You have two serves. What serves should you do to put your opponent under maximum pressure? There are so many options. But are there any combinations which work particularly well together? Yes! Most definitely. In this video, top coach and service expert, Craig Bryant, explains how to do effective service combinations. Keep reading
In this video, pro player Paul Drinkhall, shows how to return serves with a forehand touch. A ‘touch’ is a very short return of serve, usually when your opponent has served backspin or no-spin. Ideally, a touch shot will stay low over the net and bounce twice or more on you’re opponent’s side of the table. This makes it very difficult for your opponent to attack. Keep reading
Most players serve with their forehand. But backhand serves can be very tricky to return too. You can generate lots of spin, get different angles and do lots of subtle spin variations. In the video, service expert Craig Bryant explains the basic backhand service motion. He demonstrates how to generate backspin, sidespin and topspin. And he explains how to use backhand serves effectively in matches. Keep reading
In this video, pro player Paul Drinkhall, shows how to do a forehand counter-topspin. This is a shot played close to the table. Your opponent plays a looping attack. Instead of blocking, you play a short counter-topspin attack instead. The result? Usually a clean winner. The ball goes past your opponent before he or she even realises. In the video, Paul explains how to execute the shot, how to practice and when to use the shot in matches. Keep reading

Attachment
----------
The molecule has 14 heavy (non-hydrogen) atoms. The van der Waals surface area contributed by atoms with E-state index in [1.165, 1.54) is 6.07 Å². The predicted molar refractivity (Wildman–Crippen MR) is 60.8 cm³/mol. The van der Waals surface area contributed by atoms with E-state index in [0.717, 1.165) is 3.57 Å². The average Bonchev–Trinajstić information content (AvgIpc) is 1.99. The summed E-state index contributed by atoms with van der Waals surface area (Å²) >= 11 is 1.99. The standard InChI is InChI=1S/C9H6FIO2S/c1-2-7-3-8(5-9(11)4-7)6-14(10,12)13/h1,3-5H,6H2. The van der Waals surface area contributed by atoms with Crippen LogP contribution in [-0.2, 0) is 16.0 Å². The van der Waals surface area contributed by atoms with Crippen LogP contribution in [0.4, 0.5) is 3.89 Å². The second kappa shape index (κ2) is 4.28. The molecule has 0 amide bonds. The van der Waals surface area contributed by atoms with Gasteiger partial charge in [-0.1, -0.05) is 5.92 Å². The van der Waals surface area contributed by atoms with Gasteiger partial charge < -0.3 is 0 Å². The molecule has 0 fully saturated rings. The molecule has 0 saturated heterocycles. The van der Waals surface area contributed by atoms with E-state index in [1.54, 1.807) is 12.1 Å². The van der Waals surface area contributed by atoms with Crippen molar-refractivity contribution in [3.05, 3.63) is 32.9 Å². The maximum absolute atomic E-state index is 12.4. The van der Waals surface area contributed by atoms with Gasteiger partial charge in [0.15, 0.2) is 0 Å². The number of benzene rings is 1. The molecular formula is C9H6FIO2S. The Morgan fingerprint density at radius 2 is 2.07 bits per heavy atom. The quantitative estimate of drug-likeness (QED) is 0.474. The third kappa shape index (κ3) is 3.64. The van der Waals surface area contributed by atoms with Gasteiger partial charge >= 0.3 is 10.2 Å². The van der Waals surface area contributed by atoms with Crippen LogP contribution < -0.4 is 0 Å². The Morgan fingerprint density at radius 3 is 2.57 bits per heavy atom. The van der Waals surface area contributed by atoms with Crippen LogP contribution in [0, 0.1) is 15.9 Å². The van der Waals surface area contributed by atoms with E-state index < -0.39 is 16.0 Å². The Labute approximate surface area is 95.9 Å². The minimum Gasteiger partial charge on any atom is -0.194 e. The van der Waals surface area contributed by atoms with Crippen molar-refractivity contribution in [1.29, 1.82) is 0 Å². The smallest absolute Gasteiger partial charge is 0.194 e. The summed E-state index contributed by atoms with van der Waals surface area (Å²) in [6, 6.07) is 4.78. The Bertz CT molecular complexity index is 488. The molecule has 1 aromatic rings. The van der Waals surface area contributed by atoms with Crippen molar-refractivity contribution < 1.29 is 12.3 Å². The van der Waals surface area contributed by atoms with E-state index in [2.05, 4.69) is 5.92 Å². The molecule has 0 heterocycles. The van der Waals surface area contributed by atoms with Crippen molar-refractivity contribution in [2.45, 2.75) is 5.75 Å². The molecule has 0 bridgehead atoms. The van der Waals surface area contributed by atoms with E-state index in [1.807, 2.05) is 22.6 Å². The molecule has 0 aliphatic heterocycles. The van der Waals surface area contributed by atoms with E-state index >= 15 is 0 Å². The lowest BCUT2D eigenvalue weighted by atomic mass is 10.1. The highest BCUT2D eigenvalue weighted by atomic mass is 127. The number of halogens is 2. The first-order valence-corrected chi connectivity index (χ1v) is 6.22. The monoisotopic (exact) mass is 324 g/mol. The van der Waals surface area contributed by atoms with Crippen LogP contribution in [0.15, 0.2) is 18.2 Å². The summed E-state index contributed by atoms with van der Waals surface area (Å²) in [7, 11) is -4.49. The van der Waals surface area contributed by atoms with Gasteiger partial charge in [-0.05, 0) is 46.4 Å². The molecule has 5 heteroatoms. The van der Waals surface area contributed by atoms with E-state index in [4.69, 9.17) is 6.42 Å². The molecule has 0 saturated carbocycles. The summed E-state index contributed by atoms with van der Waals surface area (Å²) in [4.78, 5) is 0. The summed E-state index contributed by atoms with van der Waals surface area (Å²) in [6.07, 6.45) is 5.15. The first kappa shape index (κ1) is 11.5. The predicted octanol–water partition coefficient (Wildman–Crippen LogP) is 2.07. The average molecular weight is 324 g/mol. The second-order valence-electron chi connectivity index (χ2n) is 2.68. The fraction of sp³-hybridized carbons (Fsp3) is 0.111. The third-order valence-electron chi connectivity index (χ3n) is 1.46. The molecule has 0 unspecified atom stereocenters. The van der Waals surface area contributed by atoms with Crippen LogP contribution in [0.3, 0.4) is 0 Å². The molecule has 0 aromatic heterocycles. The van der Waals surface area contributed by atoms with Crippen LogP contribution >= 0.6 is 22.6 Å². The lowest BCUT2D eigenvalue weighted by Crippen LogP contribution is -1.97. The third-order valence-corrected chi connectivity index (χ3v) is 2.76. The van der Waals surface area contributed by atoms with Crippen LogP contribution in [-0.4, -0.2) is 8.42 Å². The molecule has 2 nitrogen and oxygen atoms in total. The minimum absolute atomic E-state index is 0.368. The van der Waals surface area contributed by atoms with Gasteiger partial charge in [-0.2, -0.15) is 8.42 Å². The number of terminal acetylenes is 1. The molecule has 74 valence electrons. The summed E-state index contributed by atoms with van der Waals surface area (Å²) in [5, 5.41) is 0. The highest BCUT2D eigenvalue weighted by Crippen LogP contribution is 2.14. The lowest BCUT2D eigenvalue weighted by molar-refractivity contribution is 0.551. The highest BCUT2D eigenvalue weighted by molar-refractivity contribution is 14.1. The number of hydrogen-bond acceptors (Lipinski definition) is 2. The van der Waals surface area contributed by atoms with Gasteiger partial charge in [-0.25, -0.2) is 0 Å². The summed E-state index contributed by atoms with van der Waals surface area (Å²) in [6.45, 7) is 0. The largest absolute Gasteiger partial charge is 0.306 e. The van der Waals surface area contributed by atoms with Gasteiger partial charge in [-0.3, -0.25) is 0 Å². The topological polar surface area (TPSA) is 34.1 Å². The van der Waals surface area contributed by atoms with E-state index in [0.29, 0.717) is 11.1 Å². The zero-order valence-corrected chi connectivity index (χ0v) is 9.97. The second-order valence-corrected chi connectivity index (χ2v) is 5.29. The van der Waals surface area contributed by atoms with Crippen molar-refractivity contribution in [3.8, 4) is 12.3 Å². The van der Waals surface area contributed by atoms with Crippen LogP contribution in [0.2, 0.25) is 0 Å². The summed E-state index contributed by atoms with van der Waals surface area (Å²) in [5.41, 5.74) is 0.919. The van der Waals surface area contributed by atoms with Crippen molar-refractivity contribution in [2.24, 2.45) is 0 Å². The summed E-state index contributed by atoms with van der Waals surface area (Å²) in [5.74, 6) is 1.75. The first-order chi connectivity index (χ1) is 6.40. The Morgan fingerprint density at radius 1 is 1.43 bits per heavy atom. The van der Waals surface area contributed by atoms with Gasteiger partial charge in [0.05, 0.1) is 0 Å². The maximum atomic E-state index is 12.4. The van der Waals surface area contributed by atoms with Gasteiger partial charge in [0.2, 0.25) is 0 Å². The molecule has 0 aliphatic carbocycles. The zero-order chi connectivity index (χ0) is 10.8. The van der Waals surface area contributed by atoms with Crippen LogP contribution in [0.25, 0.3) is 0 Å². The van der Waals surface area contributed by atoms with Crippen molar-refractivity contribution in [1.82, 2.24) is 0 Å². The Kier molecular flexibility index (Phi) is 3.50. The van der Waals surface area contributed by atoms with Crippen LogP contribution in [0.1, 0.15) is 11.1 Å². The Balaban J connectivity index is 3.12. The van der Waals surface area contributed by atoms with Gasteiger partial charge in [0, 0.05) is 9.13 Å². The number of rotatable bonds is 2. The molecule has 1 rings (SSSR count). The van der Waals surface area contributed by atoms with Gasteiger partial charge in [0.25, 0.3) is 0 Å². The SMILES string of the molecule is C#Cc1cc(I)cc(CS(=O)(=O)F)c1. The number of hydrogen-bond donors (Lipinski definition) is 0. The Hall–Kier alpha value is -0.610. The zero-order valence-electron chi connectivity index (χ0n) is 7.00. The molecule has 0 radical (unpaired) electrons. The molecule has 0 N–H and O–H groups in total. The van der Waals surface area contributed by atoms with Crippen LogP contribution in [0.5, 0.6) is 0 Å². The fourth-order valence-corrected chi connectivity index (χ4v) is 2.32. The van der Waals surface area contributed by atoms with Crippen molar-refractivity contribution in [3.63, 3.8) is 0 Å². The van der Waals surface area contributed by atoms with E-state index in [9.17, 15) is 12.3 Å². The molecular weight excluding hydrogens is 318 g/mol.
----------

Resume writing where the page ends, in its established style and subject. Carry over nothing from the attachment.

In this video, top coach and service expert, Craig Bryant, explains how to cause utter confusion by using deceptive serves. Service deception is where your service action looks like topspin, but the spin is actually backspin. Or your service action looks like backspin, but the spin is actually topspin. If your opponent misreads the spin, then you can win a cheap point or get a very weak return for an easy 3rd ball attack. Keep reading
In this video I show three training drills you can do to improve your topspin rallying skills. These drills will help you improve your reactions, your footwork and your ability to deal with random match-play. I like to use these drills a lot in my coaching sessions and they have helped me a lot improve my rallying skills, move up divisions and beat higher standard players.
In this video, pro player Paul Drinkhall explains how to do his super fast long serve. Paul uses this serve quite often when playing matches to catch his opponent out and set up an opportunity to do a strong 3rd ball attack. In the video Paul explains how to do the serve, why you should do the serve and how to use the serve effectively in matches. Keep reading
In this video, top coach and service expert, Craig Bryant, explains how to use your serves to set up 3rd ball attacks. This is where you serve, your opponent returns your serve and you take advantage of any weak or predictable balls with a strong attack. In the video Craig discusses expecting your serve to be returned, anticipating how your serve will be returned, ball placement of your 3rd ball attack and much more. Keep reading
In this video, I took an in-depth look at how to play against and beat players who use long pimples. Many players at beginner and intermediate level find long pimples difficult to play against. This is because the long pimples changes the spin on the ball in a way that players are not used to. But long pimples are predictable. Once you work out how the spin is changing, it becomes much easier to beat long pimples players. Keep reading
In this video, pro player Paul Drinkhall demonstrates the forehand flick. Paul uses the forehand flick to attack short backspin serves or pushes. He combines speed with very good placement to put his opponents under pressure. In the video, Paul describes how to do the forehand flick, the importance of placement and how much power you should use.